31 December 2010

Getting Dressed (服を着るまで, 2010)


Some days, the hardest thing to do is to get dressed.

Aico Kitamura’s graduation film Getting Dressed (Fuku wo kirumade, 2010) charts the course of woman’s self imposed solitary confinement in her apartment over several days. Her room is bare but for the basic necessities, a growing collection of empty milk bottles, and a caged bird. The chubby, naked woman’s days fall into a rhythm of monotony. She sleeps, eats cornflakes, feeds her caged yellow bird, stares out the window at the busy street below, and sleeps again.

The naked woman’s days are punctuated only by the sound of traffic, the bird tweeting and her own sighs. Her mood is effectively captured by the plaintive sound of the contrabass (performed by Seiya Yoshida), part of an emotive soundtrack scored for the film by Miyako Matsuko. Fellow animator Saori Shiroki narrates the film, providing us with the woman’s interior monologue. The poetic narration reinforces the woman’s sense of entrapment in her one-room apartment.

I am used to repeating the course of life
Nothing is new now
I am an observer
And the outside world is neither illusion nor reality

The importance of sound is emphasized in a beautiful sequence in which the woman stands at the window listening and observing the traffic of humans and cars down below. The framing then moves to a close up on her ear sticking out of her hair. Her ear then metamorphosizes into the shape of the woman, still naked,   standing in the traffic of people and cars. This dream sequence elaborates upon the woman’s social anxiety as some of the people turn to stare at her.


Visually, Aico Kitamura’s film is densely textured like the films of her mentor Koji Yamamura. Her use of depth of screen and scribbles to add texture are reminiscent of his films Mt. Head (Atama Yama, 2002) and Franz Kafka’s A Country Doctor (Kafuka Inaka Isha, 2007). Thematically, Kitamura’s film reminded me of other animated films about the hardships of ordinary daily life like Wendy Tilby and Amanda Forbis’s When the Day Breaks (Canada, 2000) and Bruno Buzotto’s Life in a Tin Can (Una Vita in Scatola, Italy, 1967).

Getting Dressed is particularly fascinating for its use of the female body to express internal pain. This is emphasized in two sequences in which the sleeping figure of the woman begins to expand so that her body first collapses the bed, then envelops the entire room (see image at top). In the second sequence, her body continues expanding until it consumes the entire apartment building and even begins to take over neighbouring buildings.

Women’s bodies have been idealized and demonized as the subject of art since time immemorial. It is only in the past couple of centuries, however, that we have begun to get a sense of the multiplicity of ways in which women see their own bodies – and how that vision of the body and the self is impacted by the sufferings that the woman has experienced in her life. From Frida Kahlo’s startling self portraits to Akino Kondoh’s depiction of her alter ego Eiko, the way in which women use the female body to express psychological states can be very provoking. 

In Getting Dressed, a pant leg or shirt sleeve hangs out of the closet throughout – silently beckoning the woman to dress her corpulent, naked body and re-enter society. However, even when she runs out of cornflakes, the woman’s body still refuses to allow itself to be confined by clothing. She struggles through it only to be reborn, still naked on the other side.  The turn only comes when her nightmares cross paths with reality and her bird escapes its cage resulting in tragedy. The empty bottles and the bird seeds transform into multiple versions of the naked woman in a fetal position – multiple versions of herself which she needs to somehow stuff into her clothing so that she can face the world again.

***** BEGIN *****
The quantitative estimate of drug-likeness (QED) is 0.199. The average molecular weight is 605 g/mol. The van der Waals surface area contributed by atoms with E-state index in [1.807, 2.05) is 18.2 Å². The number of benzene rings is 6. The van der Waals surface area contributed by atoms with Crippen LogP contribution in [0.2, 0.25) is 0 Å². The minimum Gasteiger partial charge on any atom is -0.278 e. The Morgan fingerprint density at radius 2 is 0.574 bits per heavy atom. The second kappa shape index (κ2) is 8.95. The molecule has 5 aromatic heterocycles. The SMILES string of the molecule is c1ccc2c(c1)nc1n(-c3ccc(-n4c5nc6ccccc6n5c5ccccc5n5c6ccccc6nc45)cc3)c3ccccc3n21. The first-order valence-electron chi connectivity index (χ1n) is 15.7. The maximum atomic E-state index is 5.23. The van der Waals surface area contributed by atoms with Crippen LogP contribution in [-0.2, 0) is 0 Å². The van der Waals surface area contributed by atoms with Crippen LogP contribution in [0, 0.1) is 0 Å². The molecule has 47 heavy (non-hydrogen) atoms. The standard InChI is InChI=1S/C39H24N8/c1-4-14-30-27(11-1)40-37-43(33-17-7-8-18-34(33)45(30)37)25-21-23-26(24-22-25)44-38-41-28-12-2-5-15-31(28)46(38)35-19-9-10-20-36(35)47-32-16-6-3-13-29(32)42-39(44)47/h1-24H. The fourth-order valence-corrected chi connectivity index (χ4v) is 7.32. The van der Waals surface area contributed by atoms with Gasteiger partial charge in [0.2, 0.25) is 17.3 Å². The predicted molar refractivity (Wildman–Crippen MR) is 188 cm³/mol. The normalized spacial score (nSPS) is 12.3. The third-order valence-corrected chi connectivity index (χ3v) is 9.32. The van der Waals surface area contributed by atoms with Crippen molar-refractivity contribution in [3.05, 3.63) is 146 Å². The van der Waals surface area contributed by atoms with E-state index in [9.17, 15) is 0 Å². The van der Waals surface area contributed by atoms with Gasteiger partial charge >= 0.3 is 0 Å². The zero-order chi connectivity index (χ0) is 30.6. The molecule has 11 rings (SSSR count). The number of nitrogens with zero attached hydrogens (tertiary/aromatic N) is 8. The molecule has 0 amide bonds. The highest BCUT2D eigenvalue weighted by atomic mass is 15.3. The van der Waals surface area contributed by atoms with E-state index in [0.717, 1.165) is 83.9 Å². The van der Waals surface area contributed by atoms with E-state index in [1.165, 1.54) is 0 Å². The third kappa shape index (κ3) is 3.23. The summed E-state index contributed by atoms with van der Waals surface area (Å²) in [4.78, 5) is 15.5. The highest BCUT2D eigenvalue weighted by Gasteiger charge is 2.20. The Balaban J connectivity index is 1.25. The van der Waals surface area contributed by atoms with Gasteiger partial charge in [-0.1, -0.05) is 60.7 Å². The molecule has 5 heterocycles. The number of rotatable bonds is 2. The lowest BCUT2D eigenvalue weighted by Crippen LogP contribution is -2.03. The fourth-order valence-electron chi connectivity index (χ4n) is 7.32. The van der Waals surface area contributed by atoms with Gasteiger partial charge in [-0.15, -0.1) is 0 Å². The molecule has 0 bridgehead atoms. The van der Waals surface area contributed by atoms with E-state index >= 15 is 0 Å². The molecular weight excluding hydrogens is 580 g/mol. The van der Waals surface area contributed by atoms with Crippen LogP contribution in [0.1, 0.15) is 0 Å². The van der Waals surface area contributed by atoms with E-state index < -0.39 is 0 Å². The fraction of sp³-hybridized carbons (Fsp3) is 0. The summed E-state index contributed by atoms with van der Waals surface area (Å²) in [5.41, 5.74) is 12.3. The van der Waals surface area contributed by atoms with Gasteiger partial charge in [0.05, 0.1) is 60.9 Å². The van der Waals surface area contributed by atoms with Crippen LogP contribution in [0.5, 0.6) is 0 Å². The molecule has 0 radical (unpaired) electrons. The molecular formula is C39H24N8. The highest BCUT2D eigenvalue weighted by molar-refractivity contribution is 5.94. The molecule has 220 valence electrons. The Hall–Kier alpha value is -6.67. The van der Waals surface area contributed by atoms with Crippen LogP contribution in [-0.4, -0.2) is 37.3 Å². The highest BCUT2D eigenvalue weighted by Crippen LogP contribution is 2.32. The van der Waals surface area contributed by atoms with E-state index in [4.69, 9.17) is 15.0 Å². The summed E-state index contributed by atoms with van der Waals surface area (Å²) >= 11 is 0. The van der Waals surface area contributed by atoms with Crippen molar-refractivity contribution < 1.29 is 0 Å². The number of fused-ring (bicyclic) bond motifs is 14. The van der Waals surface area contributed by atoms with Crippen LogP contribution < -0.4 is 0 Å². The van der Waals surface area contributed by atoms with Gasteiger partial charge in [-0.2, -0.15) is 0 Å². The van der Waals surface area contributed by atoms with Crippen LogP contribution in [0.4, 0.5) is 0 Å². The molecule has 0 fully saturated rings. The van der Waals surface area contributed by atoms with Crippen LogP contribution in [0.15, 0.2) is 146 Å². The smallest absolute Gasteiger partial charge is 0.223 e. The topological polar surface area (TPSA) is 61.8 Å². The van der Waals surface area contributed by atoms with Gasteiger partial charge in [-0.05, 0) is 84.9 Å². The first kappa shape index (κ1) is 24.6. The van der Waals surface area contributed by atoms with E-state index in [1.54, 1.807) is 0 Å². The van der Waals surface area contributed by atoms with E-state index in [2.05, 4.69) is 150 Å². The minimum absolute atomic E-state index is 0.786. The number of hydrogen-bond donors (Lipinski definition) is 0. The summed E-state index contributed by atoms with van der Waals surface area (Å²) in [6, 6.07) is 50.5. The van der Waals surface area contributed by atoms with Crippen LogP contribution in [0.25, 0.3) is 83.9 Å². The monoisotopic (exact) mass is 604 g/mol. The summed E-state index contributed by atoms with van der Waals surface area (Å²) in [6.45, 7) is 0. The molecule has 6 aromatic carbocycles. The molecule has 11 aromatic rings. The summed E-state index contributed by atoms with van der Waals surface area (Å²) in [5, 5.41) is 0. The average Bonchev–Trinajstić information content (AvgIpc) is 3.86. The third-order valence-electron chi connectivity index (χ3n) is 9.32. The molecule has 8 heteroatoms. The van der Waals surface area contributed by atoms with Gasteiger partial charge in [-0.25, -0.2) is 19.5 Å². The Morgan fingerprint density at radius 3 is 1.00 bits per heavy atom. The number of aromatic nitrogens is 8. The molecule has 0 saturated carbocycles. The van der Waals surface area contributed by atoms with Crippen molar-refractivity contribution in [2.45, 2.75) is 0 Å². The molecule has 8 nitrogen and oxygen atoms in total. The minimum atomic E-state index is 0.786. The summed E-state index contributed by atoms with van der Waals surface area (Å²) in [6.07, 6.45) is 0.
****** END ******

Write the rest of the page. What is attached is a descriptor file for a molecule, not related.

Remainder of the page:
I kept thinking of Maya Angelou’s I Know Why the Caged Bird Sings while watching Getting Dressed. As in Angelou's memoir, the caged bird acts as a metaphor for the woman’s own situation in life. This motif is emphasized by the shots taken from the POV of the bird, which make it look as if the chubby naked woman herself is the one who is encaged. It is rare for a short film to capture so eloquently the daily struggles of a person suffering from acute depression and social anxiety.

Aico Kitamura's Getting Dressed demonstrates a level of maturity that is rare in a graduate film.  Her use of the female body to express inner turmoil is very sensitively done.  It is a thoughtful, moving and poetic film that leaves use with the promise of more exciting work to come in this young artist's future career as an animator.

About the artist:

A native of Kyoto, Aico Kitamura (北村愛子, b. 1985) discovered alternative animation as a graphic arts student at Kyoto Seika University. She went on to study animation at Tokyo University of Arts under Koji Yamamura and Ilan Nguyen. According to her website, she has been influenced by a wide range of film directors (Wenders, Tarkovsky, Ozu, Kitano, Kubrick, Chaplin, Buñuel), animators (Pärn, Patel, Leaf, Yamamura, Toccafondo) and artists (Cezanne, Magritte, Klimt, Bosch, Ogata, Arimoto). In addition to animation, Kitamura works as an illustrator and a graphic designer. She helped out fledgling indie label CALF by designing their website for them. She is currently storyboarding her next animated film which she hopes to complete by November.

© Catherine Munroe Hotes 2010
Related Posts:

Mami Kosemura’s Comb (Kushi, 2006)
Art of the Absurd: An Interview with Atsushi Wada
Koji Yamamura’s adaptation of Franz Kafka’s A Country Doctor (Kafuka Inaka Isha, 2007)
Taku Furukawa’s Phenakistiscope (Odorokiban, 1975)
Yokohama Art Navi

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